Neoadjuvant chemotherapy was not a standard treatment in our institution, and was indicated in only 20 patients. Adjuvant chemotherapy was administered in 2 patients; in one case after surgery (stage IB1), and in a second case after RT (stage IIA).

Palliatives treatments were administered in 17 patients and were based on palliative RT in 12 cases and palliative RT plus palliative CT in 5 cases.


Table 3 shows the frequency of acute toxicities potentially associated with CCRT. Gade 3 and 4 anemia and neutropenia were observed in 8.3 and 4 %, respectively. Renal failure was showed in only 0.5 % of cases.

Table 3 Acute toxicities in patients treated with CCRT (n = 425)


Patients who received at least one treatment (n = 550) were included in the efficacy analysis.

Response to treatments

Table 4 shows the response to treatments at 3-months.

Table 4 Response to treatments at 3-months

Overall survival

At 60 months median follow up, 160 deaths had been reported. The probability of 5 year overall survival was 63.2 % (Fig. 2a).

Fig. 2

Survival curves. Figure 1a: Overall survival; Fig. 1b: Locoregional recurrence free survival; Fig. 1c: Progression free survival

Progression free survival

At 60 months median follow-up, 175 patients developed recurrence, local recurrence in 22.7 % of the cases (n = 125) and metastatic recurrence in 13.8 % of the cases (n = 74) (bone metastases in 26 cases [35.1 %], lung in 13 cases [17.5 %], peritoneal in 10 cases [13.5 %] and hepatic in 9 cases [12.2 %]). The probabilities of LRRFS and PFS at 5 years were 79.1, and 60.7 %, respectively (Fig. 2b and c).

Locoregional recurrences

Locoregional recurrences occurred in 22.7 % of the cases, and metastasis recurrence occurred in 13.8 % of the cases. Locoregional recurrences were associated with metastatic evolution in 4.3 % of cases. 82.9 % of relapses occurred in the first 2 years after treatment and 63.4 % of recurrences are centro-pelvic.

Prognostic factors

In univariate analysis (Fig. 3 [a to o]), we identified five poor prognostic factors with a statistically significant impact on the disease: tumor size, clinical stage, lymph node involvement, hemoglobin level less than 12 g/dl during RT, and absence of response to radiotherapy (46 Gy). Tumor size (greater than 4 cm) was a poor prognostic factor that affected significantly OS (p < 0.0001), PFS (p <0.0001) and LRRFS (p = 0.013). Clinical stage: Clinical stage affected significantly the prognosis of our patients: OS (p < 0.0001), PFS (p < 0.0001) and LRRFS (p = 0.007). Lymph node involvement (suspected on imaging) was a statistically poor prognostic factor influencing OS (p = 0.008), PFS (p = 0.038) and LRRFS (p = 0.008). Anemia during RT affected all parameters of survival: OS (p = 0.016), PFS (p = 0.008) and LRRFS (p = 0.009). Absence of response after a dose of 46 Gy of RT influencing OS (p < 0.0001), PFS (p <0.0001) and LRRFS (p = 0.075).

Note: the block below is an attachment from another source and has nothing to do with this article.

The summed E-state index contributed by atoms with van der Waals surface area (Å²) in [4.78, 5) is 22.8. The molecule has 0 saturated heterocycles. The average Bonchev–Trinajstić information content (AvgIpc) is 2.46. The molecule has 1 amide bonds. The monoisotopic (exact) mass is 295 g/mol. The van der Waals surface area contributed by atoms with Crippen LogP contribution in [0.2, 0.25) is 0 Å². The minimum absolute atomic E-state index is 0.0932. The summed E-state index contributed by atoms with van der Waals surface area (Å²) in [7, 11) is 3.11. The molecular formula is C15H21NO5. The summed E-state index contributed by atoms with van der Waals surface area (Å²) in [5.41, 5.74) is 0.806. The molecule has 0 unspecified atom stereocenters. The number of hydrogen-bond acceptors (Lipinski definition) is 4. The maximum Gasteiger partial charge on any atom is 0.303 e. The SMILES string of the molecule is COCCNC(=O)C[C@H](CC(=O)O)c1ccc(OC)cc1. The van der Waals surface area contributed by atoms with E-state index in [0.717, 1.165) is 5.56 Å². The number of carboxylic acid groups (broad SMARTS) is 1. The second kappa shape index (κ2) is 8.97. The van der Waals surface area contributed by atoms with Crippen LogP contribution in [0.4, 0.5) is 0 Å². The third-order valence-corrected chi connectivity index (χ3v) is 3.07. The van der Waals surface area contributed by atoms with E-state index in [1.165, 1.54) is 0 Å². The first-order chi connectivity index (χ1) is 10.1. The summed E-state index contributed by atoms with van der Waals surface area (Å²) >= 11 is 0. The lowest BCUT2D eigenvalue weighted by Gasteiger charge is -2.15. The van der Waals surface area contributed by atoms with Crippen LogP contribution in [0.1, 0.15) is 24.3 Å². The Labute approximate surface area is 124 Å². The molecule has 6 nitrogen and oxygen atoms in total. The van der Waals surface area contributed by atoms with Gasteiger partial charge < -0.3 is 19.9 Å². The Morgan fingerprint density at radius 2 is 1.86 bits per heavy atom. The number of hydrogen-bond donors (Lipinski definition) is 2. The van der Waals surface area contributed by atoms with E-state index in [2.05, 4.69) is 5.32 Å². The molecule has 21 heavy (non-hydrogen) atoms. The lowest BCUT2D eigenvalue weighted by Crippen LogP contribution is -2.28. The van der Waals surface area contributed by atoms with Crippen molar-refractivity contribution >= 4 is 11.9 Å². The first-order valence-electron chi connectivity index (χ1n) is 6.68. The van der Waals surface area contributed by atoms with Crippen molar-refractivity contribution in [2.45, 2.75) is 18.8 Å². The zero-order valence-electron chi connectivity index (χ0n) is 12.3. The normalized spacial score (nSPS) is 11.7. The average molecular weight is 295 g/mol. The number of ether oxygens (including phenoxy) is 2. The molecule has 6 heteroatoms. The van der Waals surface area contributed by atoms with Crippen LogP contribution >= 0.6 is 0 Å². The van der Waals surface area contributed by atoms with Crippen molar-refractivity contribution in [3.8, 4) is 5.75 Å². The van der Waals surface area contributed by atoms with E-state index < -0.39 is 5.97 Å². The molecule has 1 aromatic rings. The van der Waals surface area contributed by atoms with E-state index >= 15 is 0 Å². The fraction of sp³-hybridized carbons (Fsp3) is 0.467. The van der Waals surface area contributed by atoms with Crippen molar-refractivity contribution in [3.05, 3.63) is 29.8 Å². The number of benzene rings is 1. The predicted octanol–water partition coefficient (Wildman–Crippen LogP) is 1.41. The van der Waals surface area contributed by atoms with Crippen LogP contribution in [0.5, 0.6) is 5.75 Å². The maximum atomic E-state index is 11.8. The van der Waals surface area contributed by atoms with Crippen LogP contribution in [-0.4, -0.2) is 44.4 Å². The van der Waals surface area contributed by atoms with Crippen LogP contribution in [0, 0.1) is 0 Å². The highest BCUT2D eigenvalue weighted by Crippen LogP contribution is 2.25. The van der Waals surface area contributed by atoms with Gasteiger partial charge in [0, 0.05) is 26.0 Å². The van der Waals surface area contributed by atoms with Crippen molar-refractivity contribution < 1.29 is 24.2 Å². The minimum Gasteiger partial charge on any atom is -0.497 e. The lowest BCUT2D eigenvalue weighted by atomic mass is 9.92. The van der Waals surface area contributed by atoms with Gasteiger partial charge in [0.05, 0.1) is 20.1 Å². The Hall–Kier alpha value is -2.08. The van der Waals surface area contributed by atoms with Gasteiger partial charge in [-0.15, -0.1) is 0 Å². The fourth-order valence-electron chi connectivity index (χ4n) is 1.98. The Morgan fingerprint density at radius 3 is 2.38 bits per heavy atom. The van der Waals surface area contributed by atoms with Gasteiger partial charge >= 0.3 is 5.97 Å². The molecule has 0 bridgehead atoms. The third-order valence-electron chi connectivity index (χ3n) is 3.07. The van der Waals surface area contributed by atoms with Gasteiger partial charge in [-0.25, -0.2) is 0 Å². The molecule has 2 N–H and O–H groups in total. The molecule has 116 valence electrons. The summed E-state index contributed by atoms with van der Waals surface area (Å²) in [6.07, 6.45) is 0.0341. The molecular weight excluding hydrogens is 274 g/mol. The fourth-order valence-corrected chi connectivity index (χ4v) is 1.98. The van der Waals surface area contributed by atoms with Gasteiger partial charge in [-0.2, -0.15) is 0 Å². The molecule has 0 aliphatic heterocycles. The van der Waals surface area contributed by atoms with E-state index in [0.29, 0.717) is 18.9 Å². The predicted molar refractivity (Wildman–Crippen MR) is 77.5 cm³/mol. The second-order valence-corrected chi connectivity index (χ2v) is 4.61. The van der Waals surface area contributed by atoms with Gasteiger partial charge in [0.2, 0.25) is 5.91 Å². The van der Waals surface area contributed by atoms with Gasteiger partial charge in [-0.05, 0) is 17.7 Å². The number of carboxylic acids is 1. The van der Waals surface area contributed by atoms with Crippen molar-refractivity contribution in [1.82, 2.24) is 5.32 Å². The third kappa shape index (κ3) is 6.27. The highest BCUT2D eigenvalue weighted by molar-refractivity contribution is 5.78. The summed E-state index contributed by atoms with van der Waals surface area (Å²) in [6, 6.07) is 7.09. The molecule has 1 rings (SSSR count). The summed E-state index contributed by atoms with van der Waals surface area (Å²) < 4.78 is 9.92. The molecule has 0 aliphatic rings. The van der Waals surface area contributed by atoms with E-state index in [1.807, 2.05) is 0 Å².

Fig. 3

Prognostic factors. Overall survival, Loco regional recurrence free survival, and progression free survival curves according to prognostic factors. (4a, 4b, 4c): Tumor size; (4d, 4e, 4f): Clinical stage; (4 g, 4 h, 4i): Lymph node involvement; (4j, 4 k, 4 l): Hemoglobin level less than 12 g/dl during radiotherapy; (3 M, 3 N, 3O): Tumor response to radiotherapy

Multivariate analysis performed by using cox proportional hazard model showed that response to RT and clinical stage are two independent factors influencing outcome of patients with cervical carcinoma in our population. Absence of response to RT was a prognostic factor influencing significantly and independently PFS (p = 0.001) and OS (p = 0.001). Clinical stage was a prognostic factor affecting LRRFS (p = 0.09), PFS (p = 0.033) and OS (p = 0.012).


We conducted a retrospecive study to evaluate the epidemiology and outcome of cervical carcinoma in Morocco. To our best knowledge, our study was the first published study evaluating the epidemiological characteristics and prognostic of cervical cancer in our country. We found the predominance of locally advanced stages, so the diagnosis was most often made at advanced stages in 88 % of cases (IB2, II, III and IV in 3.7 %, 6.3 %, 36.9 %, 39 %, 2 % respectively). The majority of patients (69.7 %) received CCRT. At 5 years, PFS and OS were 63.2 and 60.7 % respectively. Outcomes of our patients with cervical carcinoma are influenced by response to RT and clinical stage who are two independent factors retained in multivariate analysis. After RT, patients with clinical response to radiotherapy had a higher rate of PFS and OS.

One potential drawback of our study was the high number of lost to follow up patients before management. The inclusion of these women may have affected the overall survival from cervical cancer. This is due to low socio-economic level of most cases included in our institute. These patients have been excluded from the efficacy analyses. In addition, we showed a high rate of locoregional recurrences (22.7 %) which may be due mainly to the delay of diagnosis, and secondarily due to the quality of treatments received; surgery, lymph node dissection, radiotherapy, spreading of radiation which is very large in most cases (median 84 days), and radiation - brachytherapy period which exceeded 6 weeks in all cases. Among the strength of our study : the large sample size and the standardized treatments available in our institute (surgery and or radiotherapy with or withouth chemotherapy and brachytherapy).